tax         ; 71 Phase A
   clc         ; 73
   adc Volume2      ; 76 Selfmod constant
   tay         ; 78 Phase B

   lda Temp      ; 81
   clc         ; 83
   adc SineTable,Y   ; 87
;  clc         ; Assume C clear here if there is no overflow adding sine with the previous buffer value
   adc SineTable,X   ; 91
   sta $4011      ; 95

   lda SaveAZP      ; 98
   ldx SaveXZP      ; 101
   ldy SaveYZP      ; 104
   rti         ; 110
Re: Sound synthesizer using $4011, 2a03 only
by on (#176727)
Bregalad wrote:
This is a serious problem. The only sane solution I can think of is doing nothing and let the IRQ handler run late, which will create a hearable distortion, but hopefully still tolerable...

You'd get less distortion if you could skip the update and catch up instead. Shifting the whole timeline back causes worse problems than a sample-and-hold over a missed sample while retaining consistent timing.
Re: Sound synthesizer using $4011, 2a03 only
by on (#176728)
IRQ is 7 cycles in (same timing as BRK) and 6 out (RTI).
Re: Sound synthesizer using $4011, 2a03 only
by on (#176736)
Dwedit wrote:
Mockup of what a song at 5512Hz (aliased) might sound like.

Wow, yeah that's harsh. I think the NES' lowpass filter would help slightly, but the SNR here seems way too high for it to help enough. I think partly the problem is just that the sine wave is the one signal that will be most noticably affected by aliasing, since it has no other component frequencies to cover up the aliasing. Maybe a brighter waveform (e.g. saw) would make it slightly less noticeable, but 5kHz is really prominent to most human ears. This samplerate might just be too low to be practical.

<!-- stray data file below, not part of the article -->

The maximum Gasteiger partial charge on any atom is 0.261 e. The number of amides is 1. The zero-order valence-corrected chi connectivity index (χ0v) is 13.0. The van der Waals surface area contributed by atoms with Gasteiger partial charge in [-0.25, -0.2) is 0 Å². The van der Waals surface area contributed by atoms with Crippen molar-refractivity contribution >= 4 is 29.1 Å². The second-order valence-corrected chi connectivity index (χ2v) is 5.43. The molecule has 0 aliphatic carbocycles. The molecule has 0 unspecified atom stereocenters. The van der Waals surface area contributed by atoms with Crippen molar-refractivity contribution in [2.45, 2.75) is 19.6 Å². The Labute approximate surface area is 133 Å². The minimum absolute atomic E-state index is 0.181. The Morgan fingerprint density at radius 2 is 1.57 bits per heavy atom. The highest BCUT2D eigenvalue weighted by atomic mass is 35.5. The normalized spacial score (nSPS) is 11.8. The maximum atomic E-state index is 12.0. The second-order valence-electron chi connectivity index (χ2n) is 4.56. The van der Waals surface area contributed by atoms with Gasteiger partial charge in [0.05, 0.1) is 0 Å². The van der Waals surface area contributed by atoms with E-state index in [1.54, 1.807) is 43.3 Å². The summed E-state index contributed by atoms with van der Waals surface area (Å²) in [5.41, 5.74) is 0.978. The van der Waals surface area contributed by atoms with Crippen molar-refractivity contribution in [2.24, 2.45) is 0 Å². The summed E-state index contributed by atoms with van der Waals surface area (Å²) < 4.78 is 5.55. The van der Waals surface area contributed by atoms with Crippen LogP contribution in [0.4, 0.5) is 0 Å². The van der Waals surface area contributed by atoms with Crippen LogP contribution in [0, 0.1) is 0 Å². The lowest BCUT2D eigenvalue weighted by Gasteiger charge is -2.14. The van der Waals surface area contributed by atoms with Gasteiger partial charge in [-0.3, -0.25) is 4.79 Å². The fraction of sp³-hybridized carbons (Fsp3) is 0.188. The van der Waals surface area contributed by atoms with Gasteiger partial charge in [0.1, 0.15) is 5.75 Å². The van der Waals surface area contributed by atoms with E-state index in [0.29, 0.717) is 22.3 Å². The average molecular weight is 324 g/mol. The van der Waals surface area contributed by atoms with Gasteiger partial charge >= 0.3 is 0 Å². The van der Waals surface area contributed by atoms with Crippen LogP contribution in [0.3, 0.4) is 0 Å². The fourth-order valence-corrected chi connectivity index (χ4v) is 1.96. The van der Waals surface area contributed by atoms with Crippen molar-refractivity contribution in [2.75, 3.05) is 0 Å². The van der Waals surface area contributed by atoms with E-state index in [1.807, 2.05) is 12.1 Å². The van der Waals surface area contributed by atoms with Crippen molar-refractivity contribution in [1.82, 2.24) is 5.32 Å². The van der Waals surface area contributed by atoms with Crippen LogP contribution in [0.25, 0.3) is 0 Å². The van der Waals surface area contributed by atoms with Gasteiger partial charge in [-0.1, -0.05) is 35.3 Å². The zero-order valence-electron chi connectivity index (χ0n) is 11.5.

8kHz was a common samplerate for a while, but even that was usually used in conjunction with a suitable lowpass filter.
Re: Sound synthesizer using $4011, 2a03 only
by on (#176738)
Anything else than a sinewave rules out the oportunity of smooth volume control while using only 256 bytes of ROM, and make playback at any given frequency very difficult without major aliasing problems.
Re: Sound synthesizer using $4011, 2a03 only
by on (#176739)
Bregalad wrote:
Anything else than a sinewave rules out the oportunity of smooth volume control while using only 256 bytes of ROM.

Yes, I think by mathematical definition no other waveform could use that phase trick to control volume.

There are probably other waveforms that have a smooth volume control at low cost, though, by other means. A square wave, for example, could trivially do it, and wouldn't need a lookup table either.
Re: Sound synthesizer using $4011, 2a03 only
by on (#176740)
The mockup doesn't sound too bad to me. Call me crazy but I might even prefer a slightly harsher sound to a proper (overly clean) sine wave. However, the OAM DMA will distort it further. In specific cases (demos or simple games) one might be able to get by without OAM DMA (at 4+4 cycles for LDA/STA per byte, it'd take exactly one vblank to upload all sprites manually).

The trick to control the volume is pretty cool.
Re: Sound synthesizer using $4011, 2a03 only
by on (#176741)